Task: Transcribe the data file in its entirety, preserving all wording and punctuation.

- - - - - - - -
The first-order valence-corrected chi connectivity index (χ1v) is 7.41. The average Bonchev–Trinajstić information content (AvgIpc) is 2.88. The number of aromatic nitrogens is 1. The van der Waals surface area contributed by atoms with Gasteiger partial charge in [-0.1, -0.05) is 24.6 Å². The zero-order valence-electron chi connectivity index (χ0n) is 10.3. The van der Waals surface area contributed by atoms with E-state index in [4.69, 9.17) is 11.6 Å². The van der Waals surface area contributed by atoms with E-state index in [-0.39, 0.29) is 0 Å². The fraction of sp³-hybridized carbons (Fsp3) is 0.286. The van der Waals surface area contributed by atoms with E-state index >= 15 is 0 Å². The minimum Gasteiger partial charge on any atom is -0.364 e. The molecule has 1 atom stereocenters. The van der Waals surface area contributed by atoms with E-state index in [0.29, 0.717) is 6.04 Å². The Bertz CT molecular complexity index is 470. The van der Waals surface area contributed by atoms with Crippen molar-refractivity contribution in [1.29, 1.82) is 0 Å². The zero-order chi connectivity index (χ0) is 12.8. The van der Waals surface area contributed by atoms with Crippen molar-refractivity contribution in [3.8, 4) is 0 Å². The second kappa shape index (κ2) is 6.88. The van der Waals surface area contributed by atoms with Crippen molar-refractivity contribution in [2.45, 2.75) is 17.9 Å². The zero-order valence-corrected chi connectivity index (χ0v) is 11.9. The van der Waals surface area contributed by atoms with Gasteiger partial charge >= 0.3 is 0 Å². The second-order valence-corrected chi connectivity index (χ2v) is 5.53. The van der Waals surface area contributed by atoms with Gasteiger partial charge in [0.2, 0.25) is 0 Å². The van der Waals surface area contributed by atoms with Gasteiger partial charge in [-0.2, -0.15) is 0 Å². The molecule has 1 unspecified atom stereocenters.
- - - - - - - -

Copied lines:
The first-order valence-corrected chi connectivity index (χ1v) is 7.41. The average Bonchev–Trinajstić information content (AvgIpc) is 2.88. The number of aromatic nitrogens is 1. The van der Waals surface area contributed by atoms with Gasteiger partial charge in [-0.1, -0.05) is 24.6 Å². The zero-order valence-electron chi connectivity index (χ0n) is 10.3. The van der Waals surface area contributed by atoms with E-state index in [4.69, 9.17) is 11.6 Å². The van der Waals surface area contributed by atoms with E-state index in [-0.39, 0.29) is 0 Å². The fraction of sp³-hybridized carbons (Fsp3) is 0.286. The van der Waals surface area contributed by atoms with E-state index >= 15 is 0 Å². The minimum Gasteiger partial charge on any atom is -0.364 e. The molecule has 1 atom stereocenters. The van der Waals surface area contributed by atoms with E-state index in [0.29, 0.717) is 6.04 Å². The Bertz CT molecular complexity index is 470. The van der Waals surface area contributed by atoms with Crippen molar-refractivity contribution in [1.29, 1.82) is 0 Å². The zero-order chi connectivity index (χ0) is 12.8. The van der Waals surface area contributed by atoms with Crippen molar-refractivity contribution in [3.8, 4) is 0 Å². The second kappa shape index (κ2) is 6.88. The van der Waals surface area contributed by atoms with Crippen molar-refractivity contribution in [2.45, 2.75) is 17.9 Å². The zero-order valence-corrected chi connectivity index (χ0v) is 11.9. The van der Waals surface area contributed by atoms with Gasteiger partial charge >= 0.3 is 0 Å². The second-order valence-corrected chi connectivity index (χ2v) is 5.53. The van der Waals surface area contributed by atoms with Gasteiger partial charge in [0.2, 0.25) is 0 Å². The van der Waals surface area contributed by atoms with Gasteiger partial charge in [-0.2, -0.15) is 0 Å². The molecule has 1 unspecified atom stereocenters.